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Author Topic: Need plans to build a solid-state HF amplifier  (Read 2945 times)
WB0AXN
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Posts: 90




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« on: March 20, 2003, 07:52:03 PM »

I've searched the web and am unable to find complete plans for building an HF solid-state amplifier using four 2879 transistors.  I need a schematic, parts list and pattern to make the printed circuit board.  I don't subscribe to QST or CQ magazines anymore and don't have any back issues.  

Has anyone reading these forums built a solid-state amp and can offer some tips & suggestions?  

TIA
Roland
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WB2WIK
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Posts: 20574




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« Reply #1 on: March 21, 2003, 02:58:31 PM »

You normally wouldn't find any good design using 4 x 2SC2879s on a single board; however, 2 x 2SC2879s are a common configuration and have been used in many popular HF amateur transceivers like the TS-440S, to run 100W PEP output.  So, two identical 2x modules could be combined to run 200W PEP output, and that's the way most people do it.

The Toshiba Application Note on the 2SC2879 contains circuit and biasing details, but leaves the PC board design up to you.

I greatly prefer sticking with Motorola transistors from the MRF4XX family for these applications because the Motorola Application Notes and Engineering Bulletins contain complete circuit board layouts and dimensions, and most of the boards are readily available already fabricated by Communication Concepts, very inexpensively.  Plus, to generate any serious power, I'd prefer to use higher voltage transistors (28V to 50V) instead of 14V transistors like the 2SC2879.  The lower voltage limits how much power is available while maintaining linearity.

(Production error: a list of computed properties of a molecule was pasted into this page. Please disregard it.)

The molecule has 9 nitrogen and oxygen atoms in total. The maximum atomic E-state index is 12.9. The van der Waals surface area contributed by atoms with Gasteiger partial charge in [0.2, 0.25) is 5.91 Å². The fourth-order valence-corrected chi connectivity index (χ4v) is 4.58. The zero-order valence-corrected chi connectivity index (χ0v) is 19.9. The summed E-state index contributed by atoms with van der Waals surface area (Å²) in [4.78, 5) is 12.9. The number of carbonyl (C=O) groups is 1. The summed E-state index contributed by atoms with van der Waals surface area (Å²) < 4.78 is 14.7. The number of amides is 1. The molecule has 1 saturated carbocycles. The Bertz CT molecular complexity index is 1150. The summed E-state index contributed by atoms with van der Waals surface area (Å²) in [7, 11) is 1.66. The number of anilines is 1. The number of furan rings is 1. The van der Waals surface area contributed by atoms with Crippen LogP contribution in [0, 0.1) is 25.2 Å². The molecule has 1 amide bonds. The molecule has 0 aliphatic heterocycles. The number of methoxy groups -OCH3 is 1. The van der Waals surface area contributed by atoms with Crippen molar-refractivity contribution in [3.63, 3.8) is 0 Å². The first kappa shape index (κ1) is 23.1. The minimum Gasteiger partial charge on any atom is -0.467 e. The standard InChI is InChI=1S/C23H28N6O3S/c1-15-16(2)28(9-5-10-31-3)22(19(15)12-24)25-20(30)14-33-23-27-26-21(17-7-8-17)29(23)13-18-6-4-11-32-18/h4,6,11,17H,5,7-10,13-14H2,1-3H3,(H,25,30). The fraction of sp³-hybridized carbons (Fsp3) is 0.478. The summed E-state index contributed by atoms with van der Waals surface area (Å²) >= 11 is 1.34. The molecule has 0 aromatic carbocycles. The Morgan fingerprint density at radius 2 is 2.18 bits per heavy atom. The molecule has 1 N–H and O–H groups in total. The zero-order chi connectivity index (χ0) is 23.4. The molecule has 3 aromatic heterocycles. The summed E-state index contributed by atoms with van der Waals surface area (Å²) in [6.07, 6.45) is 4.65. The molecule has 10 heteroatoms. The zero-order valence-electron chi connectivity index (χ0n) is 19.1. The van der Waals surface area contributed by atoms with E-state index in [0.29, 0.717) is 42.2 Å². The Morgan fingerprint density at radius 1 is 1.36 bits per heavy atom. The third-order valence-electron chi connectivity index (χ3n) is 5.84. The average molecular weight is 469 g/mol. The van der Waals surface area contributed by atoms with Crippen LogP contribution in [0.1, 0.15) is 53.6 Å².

If you didn't already buy the transistors, you might contact CCI and go with a Motorola-based design.

WB2WIK/6
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WB0AXN
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Posts: 90




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« Reply #2 on: March 21, 2003, 08:01:17 PM »

WB2WIK/6,

Your info is exactly what I wanted to see!  Thanks!
I'm guessing people use the 2879's cuz they are pretty cheap to buy.  I saw a homebrew amp at a hamfest a week ago, using two transistors.  It was on a board measuring 4" x 7", 3" high.  It didn't have any input and output filters, however.  

The reason I want to build a solid state amp is, they can be run on a car battery and 2amp charger.  I use a car battery and charger now to power my Icom rig.  

Another regular poster here sent me an email and suggested I use "tunnel FET's" instead of the 2879's.  Two FET's will produce 1000 watts and use a 12 volt battery and the FET's cost $50 each?  

Thanks again for your post and info therein....

Roland
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KD5VHF
Member

Posts: 84




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« Reply #3 on: March 22, 2003, 01:22:34 PM »